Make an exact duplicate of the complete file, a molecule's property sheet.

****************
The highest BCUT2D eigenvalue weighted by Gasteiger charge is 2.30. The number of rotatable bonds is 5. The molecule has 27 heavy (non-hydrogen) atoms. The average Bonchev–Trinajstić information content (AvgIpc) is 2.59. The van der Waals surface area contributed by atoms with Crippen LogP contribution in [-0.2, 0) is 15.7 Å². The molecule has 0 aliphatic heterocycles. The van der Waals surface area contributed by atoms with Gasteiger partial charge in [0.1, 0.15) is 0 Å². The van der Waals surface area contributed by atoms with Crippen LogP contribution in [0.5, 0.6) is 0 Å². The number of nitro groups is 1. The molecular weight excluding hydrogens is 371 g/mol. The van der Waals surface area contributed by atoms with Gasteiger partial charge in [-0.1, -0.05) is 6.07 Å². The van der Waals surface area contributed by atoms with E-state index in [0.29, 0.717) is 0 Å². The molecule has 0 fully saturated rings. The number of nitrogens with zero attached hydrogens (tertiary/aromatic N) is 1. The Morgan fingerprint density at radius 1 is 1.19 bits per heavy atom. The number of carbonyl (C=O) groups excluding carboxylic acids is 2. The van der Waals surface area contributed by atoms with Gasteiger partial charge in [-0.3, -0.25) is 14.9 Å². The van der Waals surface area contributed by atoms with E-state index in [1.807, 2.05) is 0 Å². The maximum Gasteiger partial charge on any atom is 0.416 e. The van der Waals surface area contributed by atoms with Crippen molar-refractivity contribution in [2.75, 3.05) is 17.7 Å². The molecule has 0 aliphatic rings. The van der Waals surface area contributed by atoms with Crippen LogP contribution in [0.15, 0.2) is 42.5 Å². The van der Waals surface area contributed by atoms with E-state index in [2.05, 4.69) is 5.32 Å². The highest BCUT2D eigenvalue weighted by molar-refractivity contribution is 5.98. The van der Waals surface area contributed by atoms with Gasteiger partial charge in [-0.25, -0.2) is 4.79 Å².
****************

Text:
The highest BCUT2D eigenvalue weighted by Gasteiger charge is 2.30. The number of rotatable bonds is 5. The molecule has 27 heavy (non-hydrogen) atoms. The average Bonchev–Trinajstić information content (AvgIpc) is 2.59. The van der Waals surface area contributed by atoms with Crippen LogP contribution in [-0.2, 0) is 15.7 Å². The molecule has 0 aliphatic heterocycles. The van der Waals surface area contributed by atoms with Gasteiger partial charge in [0.1, 0.15) is 0 Å². The van der Waals surface area contributed by atoms with Crippen LogP contribution in [0.5, 0.6) is 0 Å². The number of nitro groups is 1. The molecular weight excluding hydrogens is 371 g/mol. The van der Waals surface area contributed by atoms with Gasteiger partial charge in [-0.1, -0.05) is 6.07 Å². The van der Waals surface area contributed by atoms with E-state index in [0.29, 0.717) is 0 Å². The molecule has 0 fully saturated rings. The number of nitrogens with zero attached hydrogens (tertiary/aromatic N) is 1. The Morgan fingerprint density at radius 1 is 1.19 bits per heavy atom. The number of carbonyl (C=O) groups excluding carboxylic acids is 2. The van der Waals surface area contributed by atoms with Gasteiger partial charge in [-0.3, -0.25) is 14.9 Å². The van der Waals surface area contributed by atoms with E-state index in [1.807, 2.05) is 0 Å². The maximum Gasteiger partial charge on any atom is 0.416 e. The van der Waals surface area contributed by atoms with Crippen molar-refractivity contribution in [2.75, 3.05) is 17.7 Å². The molecule has 0 aliphatic rings. The van der Waals surface area contributed by atoms with Crippen LogP contribution in [0.15, 0.2) is 42.5 Å². The van der Waals surface area contributed by atoms with E-state index in [2.05, 4.69) is 5.32 Å². The highest BCUT2D eigenvalue weighted by molar-refractivity contribution is 5.98. The van der Waals surface area contributed by atoms with Gasteiger partial charge in [-0.25, -0.2) is 4.79 Å².